“The Christian is the one whose imagination should fly beyond the stars.” – Francis A. Schaeffer
Living out your faith in a nation that is hostile to Christ can be a difficult and dangerous challenge. Many of our brothers and sisters put their careers, homes, families, and even their lives at risk by choosing to follow Jesus.
Imagine the tension for a Christian artist – someone creatively gifted who desires to express their love for God through writing, painting, music… yet must do so carefully and often covertly.
That’s the position Michael* finds himself in. Working for a secular company in a place where being up front with your faith can bring misunderstanding and persecution, he must find innovative ways to share his art. The internet has been a useful tool in that regard.
In fact, that’s where I first saw his simple, clean, and surprisingly powerful illustrations of Scripture. It’s also how I connected with him to do a short interview about his art, his faith, and the intersection of the two.
How did you get started drawing?
It’s always been a thing. I don’t think I am particularly brilliant or special (in fact I was told as much at university by one harsh tutor). For me, the big thing is not so much the greatness of the artist but the ideas that the artist is trying to communicate. For that reason, I love the idea of getting behind the work of better people and things than myself. I illustrate a few educational materials by writers who I am privileged to be around. I find it quite easy to think visually and create materials based on their ideas – but to have the ideas themselves is the hard thing (at least for me).
This is also why I love the idea of being able to work with the profound truth found in the Bible. It deserves far better than I can give it, but I am glad to paddle about in its depths.
What’s your favorite subject matter?
I am particularly interested in cultural changes, technology, educational practice and science fiction. That’s quite a few things.
What unique challenges are there when illustrating Scripture?
The same as anyone who handles holy Scripture – getting behind it and carrying it as faithfully/clearly as you can. John Stott explained it once by referring to a master jeweler handling a precious stone – you can either smash it into your shape or you can gently tap it and search for those natural fissures so that when it does come apart it falls into its natural shape.
As an illustrator, I think the importance of submitting yourself to the voice of Scripture is crucial. This is not primarily to do with drawing ability (in my case I tend to draw very simple line imagery), it is to do with who you are – being humble and trying to stay clean/filled with the Spirit so that you feel the truth most clearly and powerfully and you can then channel it effectively when it comes to making those instinctive marks on the page.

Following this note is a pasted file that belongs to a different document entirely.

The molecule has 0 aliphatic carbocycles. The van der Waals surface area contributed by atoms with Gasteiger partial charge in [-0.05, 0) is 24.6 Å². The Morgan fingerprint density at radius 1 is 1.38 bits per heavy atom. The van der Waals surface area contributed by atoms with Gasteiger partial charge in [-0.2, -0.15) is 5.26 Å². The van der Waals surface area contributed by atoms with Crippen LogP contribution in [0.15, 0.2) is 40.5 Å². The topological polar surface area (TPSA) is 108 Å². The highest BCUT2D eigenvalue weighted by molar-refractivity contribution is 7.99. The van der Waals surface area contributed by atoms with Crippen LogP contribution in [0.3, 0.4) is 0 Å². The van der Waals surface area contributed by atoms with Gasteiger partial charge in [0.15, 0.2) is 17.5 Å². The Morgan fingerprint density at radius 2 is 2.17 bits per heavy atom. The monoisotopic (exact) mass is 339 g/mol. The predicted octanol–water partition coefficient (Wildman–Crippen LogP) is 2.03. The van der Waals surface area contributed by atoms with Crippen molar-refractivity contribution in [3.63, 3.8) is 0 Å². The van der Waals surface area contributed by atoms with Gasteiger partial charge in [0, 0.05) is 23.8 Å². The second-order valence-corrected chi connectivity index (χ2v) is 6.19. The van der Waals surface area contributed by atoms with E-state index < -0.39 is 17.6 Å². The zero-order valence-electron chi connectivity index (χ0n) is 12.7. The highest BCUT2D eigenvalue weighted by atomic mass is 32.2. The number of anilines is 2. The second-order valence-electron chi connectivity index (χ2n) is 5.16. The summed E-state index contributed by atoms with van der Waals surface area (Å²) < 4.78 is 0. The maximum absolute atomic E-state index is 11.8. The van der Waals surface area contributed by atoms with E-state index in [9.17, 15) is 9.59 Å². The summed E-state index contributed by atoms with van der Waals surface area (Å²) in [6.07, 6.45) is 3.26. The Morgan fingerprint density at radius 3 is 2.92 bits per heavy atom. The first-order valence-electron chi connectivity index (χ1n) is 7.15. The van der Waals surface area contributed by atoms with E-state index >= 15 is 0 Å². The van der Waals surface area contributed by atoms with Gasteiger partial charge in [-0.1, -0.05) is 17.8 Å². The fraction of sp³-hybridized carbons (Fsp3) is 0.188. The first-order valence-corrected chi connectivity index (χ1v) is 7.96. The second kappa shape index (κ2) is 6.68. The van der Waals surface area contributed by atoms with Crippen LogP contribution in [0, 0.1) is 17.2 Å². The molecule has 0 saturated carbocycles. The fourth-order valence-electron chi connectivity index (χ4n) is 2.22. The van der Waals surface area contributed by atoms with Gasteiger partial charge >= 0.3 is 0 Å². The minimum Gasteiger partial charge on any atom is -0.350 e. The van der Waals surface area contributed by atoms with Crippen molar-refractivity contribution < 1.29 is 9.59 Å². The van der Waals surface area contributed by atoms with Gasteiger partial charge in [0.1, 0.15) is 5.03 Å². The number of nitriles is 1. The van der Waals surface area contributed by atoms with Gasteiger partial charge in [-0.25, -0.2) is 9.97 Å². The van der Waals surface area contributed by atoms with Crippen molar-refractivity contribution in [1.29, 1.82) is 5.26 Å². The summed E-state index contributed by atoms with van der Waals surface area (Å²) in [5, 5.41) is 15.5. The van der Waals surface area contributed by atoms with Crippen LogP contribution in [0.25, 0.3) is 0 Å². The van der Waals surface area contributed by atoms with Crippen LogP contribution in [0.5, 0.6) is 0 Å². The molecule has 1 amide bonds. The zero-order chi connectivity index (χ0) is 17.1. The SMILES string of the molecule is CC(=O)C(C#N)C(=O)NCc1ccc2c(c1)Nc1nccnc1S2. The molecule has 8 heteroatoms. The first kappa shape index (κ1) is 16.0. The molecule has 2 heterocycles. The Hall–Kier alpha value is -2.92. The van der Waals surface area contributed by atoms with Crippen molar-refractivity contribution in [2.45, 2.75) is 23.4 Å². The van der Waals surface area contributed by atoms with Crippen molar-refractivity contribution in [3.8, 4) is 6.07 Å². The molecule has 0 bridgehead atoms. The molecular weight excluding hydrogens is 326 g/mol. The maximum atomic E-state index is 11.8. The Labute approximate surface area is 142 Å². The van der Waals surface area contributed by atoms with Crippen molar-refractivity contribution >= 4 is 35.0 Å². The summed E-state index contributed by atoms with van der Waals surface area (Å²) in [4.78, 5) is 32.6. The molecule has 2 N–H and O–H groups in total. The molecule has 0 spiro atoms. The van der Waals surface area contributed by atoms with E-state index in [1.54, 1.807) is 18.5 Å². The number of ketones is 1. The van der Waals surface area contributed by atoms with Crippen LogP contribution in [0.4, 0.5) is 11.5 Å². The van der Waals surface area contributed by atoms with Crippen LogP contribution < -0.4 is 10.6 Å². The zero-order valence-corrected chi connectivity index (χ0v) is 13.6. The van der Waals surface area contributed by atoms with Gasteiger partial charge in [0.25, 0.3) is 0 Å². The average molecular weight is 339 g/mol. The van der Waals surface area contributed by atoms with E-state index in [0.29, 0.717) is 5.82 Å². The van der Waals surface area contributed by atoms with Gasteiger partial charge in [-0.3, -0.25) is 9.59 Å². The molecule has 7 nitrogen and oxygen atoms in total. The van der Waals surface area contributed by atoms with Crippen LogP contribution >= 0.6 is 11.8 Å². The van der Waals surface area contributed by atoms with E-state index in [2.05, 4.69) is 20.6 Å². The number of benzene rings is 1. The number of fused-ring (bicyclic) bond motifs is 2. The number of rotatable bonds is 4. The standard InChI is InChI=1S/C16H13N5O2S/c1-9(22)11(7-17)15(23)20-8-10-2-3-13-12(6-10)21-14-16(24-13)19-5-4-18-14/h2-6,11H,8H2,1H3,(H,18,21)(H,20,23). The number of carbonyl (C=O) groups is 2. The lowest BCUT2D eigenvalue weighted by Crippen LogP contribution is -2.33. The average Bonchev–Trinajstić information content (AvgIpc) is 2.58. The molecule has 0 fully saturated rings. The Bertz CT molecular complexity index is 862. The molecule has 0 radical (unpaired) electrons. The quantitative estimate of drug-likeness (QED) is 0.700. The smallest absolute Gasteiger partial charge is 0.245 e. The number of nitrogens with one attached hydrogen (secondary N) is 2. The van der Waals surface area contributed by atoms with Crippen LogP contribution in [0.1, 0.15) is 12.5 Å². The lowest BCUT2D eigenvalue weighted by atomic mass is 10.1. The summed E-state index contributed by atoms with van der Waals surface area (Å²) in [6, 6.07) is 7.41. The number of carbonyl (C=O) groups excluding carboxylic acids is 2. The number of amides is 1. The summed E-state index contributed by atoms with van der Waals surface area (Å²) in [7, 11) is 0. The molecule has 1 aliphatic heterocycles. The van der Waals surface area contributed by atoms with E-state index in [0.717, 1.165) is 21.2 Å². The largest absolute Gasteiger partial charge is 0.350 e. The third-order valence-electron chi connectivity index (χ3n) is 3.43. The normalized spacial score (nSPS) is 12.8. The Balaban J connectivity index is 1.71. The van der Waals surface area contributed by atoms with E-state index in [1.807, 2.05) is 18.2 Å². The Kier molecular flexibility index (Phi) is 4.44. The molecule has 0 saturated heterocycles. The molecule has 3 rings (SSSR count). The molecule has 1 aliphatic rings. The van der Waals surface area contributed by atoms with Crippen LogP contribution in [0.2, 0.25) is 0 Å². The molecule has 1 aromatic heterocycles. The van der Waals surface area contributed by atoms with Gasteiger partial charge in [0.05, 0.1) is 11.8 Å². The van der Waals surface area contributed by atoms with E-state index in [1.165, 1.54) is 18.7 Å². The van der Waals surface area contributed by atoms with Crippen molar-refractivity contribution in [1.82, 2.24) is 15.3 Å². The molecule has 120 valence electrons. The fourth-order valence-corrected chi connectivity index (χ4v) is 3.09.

What is your goal when illustrating passages from the Bible?
As above – stand behind it. John the Baptist – I must be less, he must be more.
How do you engage with the Bible personally? Do you ever interpret it with sketches or other art?
Like any other Christian, I am part of a worshipping community – flawed but devoted. I try to serve in the community as a school teacher and be the best dad, husband and family man I can be. The Bible truth and worldview is central to this. I try to integrate it with the everyday by reading and thinking about it as often as I can.
Do you have an artist’s statement?
“I like to draw stuff for people.”
I think that is fairly simple – and it is about helping wherever I can. I usually say to people I bump into, “If I can, I will.” My work isn’t particularly groundbreaking but I can think fairly clearly and see things that other often don’t. So if I can serve others by lifting their work somehow, I am glad to be of service.
Michael’s work is another great example of how we can engage with the Bible in ways outside the box of standard reading and study. His illustrations of Scripture help others better relate to and understand God’s Word, so their lives can be transformed by Christ.
*Not his real name.